Category — Video
In the district of Alamar, a 26-acre farming co-op provides employment for dozens of workers
A film by Alejandro Ramirez Anderson
“At this moment I’m no longer a doctor. Right now I consider myself a farmer like everyone else.”
On the outskirts of Havana, sandwiched between highways and public housing, a revolution is taking place. Here, in the district of Alamar, a 26-acre farming co-op provides employment for dozens of workers, while producing vegetables and medicinal plants for the local community and beyond.
Following the collapse of the Soviet Bloc in the early 1990s, Cuba was no longer able to access machinery and agricultural chemicals from its former Communist allies. In this difficult environment, the government relaxed economic rules and allowed the formation of cooperatives like the Organopónico Vivero Alamar.
April 16, 2015 No Comments
Directed Sandy McLeod
Produced By JD Marlow, Emily Triantaphyllis, Chiemi Karasawa
A perfect storm is brewing as agriculture pioneer Cary Fowler races against time to protect the future of our food. Gene banks of the world are crumbling, crop failures are producing starvation inspired rioting, and the accelerating effects of climate change are already affecting farmers globally. But Fowler’s journey, and our own, is just beginning. From Rome to Russia and, finally, a remote island under the Arctic Circle, his passionate and personal journey may hold the key to saving the one resource we cannot live without: our seeds.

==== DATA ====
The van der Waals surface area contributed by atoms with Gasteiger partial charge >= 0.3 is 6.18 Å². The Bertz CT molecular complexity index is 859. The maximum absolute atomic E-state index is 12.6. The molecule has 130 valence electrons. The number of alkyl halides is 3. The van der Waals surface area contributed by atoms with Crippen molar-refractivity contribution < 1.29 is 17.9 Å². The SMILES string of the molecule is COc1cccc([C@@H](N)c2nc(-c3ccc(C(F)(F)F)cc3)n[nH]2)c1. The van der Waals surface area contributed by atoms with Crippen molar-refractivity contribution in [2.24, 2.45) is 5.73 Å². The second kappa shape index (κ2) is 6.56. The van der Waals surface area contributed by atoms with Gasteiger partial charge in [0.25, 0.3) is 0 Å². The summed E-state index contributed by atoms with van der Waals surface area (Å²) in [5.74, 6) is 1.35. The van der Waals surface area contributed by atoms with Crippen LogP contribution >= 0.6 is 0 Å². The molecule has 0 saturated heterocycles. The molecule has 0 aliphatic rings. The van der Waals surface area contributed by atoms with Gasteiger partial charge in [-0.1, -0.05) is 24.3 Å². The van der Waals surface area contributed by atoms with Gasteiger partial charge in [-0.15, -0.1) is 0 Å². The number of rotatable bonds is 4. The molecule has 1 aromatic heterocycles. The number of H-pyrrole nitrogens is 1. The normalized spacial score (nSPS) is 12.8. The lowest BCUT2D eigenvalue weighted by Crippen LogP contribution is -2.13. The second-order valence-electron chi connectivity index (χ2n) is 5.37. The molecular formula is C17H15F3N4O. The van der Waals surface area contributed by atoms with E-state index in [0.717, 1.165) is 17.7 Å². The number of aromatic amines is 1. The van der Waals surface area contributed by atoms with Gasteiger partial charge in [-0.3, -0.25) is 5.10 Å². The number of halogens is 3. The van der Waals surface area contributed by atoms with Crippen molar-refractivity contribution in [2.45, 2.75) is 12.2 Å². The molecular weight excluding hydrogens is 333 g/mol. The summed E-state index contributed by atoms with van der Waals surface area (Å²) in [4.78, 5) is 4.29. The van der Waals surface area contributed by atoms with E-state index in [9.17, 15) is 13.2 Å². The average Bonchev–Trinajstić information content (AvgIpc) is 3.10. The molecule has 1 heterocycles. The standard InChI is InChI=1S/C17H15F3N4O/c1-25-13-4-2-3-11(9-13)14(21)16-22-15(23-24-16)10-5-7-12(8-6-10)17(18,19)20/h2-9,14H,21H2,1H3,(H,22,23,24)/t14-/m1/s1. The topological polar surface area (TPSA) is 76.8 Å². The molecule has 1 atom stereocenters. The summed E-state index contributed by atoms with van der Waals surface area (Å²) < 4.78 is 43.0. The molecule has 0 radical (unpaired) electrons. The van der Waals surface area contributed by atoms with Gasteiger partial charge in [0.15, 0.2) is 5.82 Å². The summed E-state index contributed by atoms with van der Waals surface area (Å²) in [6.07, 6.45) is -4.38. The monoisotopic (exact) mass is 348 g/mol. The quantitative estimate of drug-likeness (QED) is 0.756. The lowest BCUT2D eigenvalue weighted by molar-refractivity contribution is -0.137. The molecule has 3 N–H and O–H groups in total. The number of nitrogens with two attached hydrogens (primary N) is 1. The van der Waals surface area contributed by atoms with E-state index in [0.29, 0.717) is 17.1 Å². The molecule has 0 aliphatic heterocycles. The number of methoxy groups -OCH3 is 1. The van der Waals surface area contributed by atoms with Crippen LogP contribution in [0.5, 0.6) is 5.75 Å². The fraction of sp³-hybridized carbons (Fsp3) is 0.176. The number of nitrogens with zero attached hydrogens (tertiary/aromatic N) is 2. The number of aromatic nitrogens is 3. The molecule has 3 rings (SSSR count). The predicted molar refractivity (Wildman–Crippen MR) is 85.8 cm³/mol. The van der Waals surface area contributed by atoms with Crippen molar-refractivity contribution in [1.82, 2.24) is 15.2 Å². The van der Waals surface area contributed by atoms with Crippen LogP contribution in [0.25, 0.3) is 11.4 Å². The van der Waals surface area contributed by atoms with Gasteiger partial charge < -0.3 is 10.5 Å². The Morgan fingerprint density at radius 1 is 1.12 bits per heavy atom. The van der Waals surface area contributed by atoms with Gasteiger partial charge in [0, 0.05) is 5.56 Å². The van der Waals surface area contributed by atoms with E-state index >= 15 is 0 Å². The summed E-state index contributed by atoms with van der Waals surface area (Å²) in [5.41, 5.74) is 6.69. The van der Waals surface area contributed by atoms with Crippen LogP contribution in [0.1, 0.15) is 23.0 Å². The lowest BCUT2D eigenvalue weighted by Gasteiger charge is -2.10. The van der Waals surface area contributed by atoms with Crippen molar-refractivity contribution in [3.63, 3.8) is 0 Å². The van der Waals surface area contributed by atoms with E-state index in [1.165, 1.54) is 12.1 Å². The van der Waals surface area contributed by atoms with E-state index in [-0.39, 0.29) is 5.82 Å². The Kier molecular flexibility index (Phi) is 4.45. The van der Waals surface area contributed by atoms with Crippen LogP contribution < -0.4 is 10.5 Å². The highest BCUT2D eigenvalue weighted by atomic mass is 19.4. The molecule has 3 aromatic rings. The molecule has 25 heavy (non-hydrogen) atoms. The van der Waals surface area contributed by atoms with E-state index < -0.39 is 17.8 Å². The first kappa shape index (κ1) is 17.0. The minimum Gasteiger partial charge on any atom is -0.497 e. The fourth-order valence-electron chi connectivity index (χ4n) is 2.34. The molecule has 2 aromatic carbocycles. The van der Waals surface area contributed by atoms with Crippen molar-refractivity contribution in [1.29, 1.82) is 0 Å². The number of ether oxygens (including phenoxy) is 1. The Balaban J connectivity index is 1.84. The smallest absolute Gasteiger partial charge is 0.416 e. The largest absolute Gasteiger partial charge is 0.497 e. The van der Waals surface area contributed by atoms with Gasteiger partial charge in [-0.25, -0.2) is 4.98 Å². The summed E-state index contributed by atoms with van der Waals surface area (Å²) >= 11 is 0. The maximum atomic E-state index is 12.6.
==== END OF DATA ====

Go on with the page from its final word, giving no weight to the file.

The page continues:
April 10, 2015 No Comments
As an urban homesteader—she was chosen in 2012 as 1 of 7 “Homesteaders of the Year” by Mother Earth News
As Charlyn Ellis explains in the video, she grows a variety of fruits and vegetables on her property and tries to stay within a 100 mile radius of her home to meet her family’s year-round needs. Everything she grows is eaten on a daily basis: “the soft fruits, the herbs, the lettuces, [and] the greens”. In winter, she augments what she needs at other farms, her CSA and at the farmer’s market. Often she eats what’s in season because that’s when foods are fresh and local, and when they’re out of season—like apples from Chile, she feels they don’t taste as sweet, so she says “why bother”?
March 25, 2015 Comments Off
A short documentary that follows the life of an urban beekeeper in Pittsburgh, PA.
Directed by Steve Ellington
Featuring Steve Repasky
(Must see. Mike.)
Excerpt from Meadow Sweet Apiaries:
Stephen Repasky – EAS Master Beekeeper, Author and Consultant